There are so many things wrong with this David Brooks column, even aside from his apparent belief that Tupac was from Compton. (You know those gangsta rappers, they’re all the same.) Brooks’ main argument here – essentially, that Bruce Springsteen is popular in Europe because of the geographical specificity of his lyrics – seems fundamentally mistaken to me. People around the world love Bruce because of his universality. The river in “The River” could be the Hudson or the Danube or the Yangtze; he doesn’t tell us where that story takes place, and he doesn’t need to. When thousands of kids in Madrid pump their fists in the air during the chorus of “Badlands,” it’s not because they’re thinking about a physical location.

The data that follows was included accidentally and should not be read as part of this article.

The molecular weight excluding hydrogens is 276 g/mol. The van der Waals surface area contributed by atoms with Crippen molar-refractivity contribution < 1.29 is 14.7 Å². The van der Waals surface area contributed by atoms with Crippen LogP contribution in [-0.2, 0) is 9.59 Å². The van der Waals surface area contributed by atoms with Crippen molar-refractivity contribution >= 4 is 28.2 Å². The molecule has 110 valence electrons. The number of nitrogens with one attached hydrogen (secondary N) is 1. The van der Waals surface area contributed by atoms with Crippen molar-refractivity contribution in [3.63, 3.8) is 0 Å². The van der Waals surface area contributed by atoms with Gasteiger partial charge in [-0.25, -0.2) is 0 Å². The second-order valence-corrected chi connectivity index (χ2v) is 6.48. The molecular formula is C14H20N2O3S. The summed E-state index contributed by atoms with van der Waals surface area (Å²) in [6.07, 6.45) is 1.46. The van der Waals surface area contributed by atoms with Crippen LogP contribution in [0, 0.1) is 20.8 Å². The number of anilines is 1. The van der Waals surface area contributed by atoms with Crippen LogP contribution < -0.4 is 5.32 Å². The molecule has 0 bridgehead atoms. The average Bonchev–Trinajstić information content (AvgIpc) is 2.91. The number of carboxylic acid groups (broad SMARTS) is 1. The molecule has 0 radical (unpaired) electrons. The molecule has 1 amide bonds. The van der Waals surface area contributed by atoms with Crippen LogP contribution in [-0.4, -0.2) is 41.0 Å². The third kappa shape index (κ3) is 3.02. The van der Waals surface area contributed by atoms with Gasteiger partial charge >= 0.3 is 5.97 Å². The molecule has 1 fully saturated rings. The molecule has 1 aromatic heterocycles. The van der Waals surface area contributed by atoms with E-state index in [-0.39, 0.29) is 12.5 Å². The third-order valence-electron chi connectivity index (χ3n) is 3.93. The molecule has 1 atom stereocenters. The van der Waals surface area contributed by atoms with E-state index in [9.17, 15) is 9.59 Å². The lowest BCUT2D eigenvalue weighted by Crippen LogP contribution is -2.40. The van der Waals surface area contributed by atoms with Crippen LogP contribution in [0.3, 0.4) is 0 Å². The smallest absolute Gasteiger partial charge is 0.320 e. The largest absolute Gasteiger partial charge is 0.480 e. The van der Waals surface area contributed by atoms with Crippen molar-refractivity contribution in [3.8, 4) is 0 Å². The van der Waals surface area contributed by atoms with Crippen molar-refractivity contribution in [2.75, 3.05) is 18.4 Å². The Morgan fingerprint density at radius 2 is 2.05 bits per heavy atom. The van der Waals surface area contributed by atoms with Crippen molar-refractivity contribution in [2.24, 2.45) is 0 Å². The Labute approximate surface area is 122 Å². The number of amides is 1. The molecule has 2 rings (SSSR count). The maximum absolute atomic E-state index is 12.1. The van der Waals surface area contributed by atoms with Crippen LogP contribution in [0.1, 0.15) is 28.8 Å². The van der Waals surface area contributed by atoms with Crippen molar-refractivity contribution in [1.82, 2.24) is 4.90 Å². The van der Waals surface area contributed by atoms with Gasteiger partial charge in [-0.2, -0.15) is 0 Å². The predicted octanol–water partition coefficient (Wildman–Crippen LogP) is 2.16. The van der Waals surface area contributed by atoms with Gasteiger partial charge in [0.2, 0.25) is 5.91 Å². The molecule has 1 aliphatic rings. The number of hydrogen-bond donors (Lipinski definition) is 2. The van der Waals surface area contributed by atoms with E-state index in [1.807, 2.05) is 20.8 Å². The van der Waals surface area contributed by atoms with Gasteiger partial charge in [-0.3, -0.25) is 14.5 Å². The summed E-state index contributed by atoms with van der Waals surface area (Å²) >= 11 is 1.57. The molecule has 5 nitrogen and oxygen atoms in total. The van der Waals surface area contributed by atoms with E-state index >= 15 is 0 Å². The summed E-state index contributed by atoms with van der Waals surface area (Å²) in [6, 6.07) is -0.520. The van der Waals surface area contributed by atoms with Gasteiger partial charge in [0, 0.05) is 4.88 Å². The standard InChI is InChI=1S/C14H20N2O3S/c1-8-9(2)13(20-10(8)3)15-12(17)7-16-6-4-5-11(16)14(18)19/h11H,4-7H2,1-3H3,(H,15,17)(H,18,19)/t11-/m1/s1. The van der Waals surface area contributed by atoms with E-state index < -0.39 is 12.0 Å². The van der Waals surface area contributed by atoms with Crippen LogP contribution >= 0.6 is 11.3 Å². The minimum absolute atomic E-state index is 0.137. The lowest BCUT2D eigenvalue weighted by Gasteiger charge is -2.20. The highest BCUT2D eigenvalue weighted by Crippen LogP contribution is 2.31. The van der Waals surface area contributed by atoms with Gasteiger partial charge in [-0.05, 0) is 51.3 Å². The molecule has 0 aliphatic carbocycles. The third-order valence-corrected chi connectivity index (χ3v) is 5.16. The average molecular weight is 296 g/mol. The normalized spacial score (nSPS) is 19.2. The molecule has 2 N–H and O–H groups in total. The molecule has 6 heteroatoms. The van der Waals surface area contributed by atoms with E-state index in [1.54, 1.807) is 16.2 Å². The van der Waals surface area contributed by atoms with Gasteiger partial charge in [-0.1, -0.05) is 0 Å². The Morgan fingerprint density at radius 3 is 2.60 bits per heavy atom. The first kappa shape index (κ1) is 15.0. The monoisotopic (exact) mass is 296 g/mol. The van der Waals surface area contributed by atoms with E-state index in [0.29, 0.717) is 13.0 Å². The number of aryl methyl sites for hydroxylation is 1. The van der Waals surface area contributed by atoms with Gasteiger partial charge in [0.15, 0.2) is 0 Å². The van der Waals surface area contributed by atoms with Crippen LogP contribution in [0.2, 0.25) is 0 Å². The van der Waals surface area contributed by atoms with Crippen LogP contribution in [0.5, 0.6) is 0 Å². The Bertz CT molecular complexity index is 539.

Brooks also makes some peculiar claims about art and locality more broadly: “If your identity is formed by hard boundaries, if you come from a specific place, if you embody a distinct musical tradition…you are going to have more depth and definition than you are if you grew up in the far-flung networks of pluralism and eclecticism, surfing from one spot to the next, sampling one style then the next.” Does he think Gerry and the Pacemakers had more depth and definition than the Beatles? Would Dylan have made a more lasting impact if he’d remained a traditional Village folkie? This is a weird idea, and it’s not hard to think of many more counterexamples.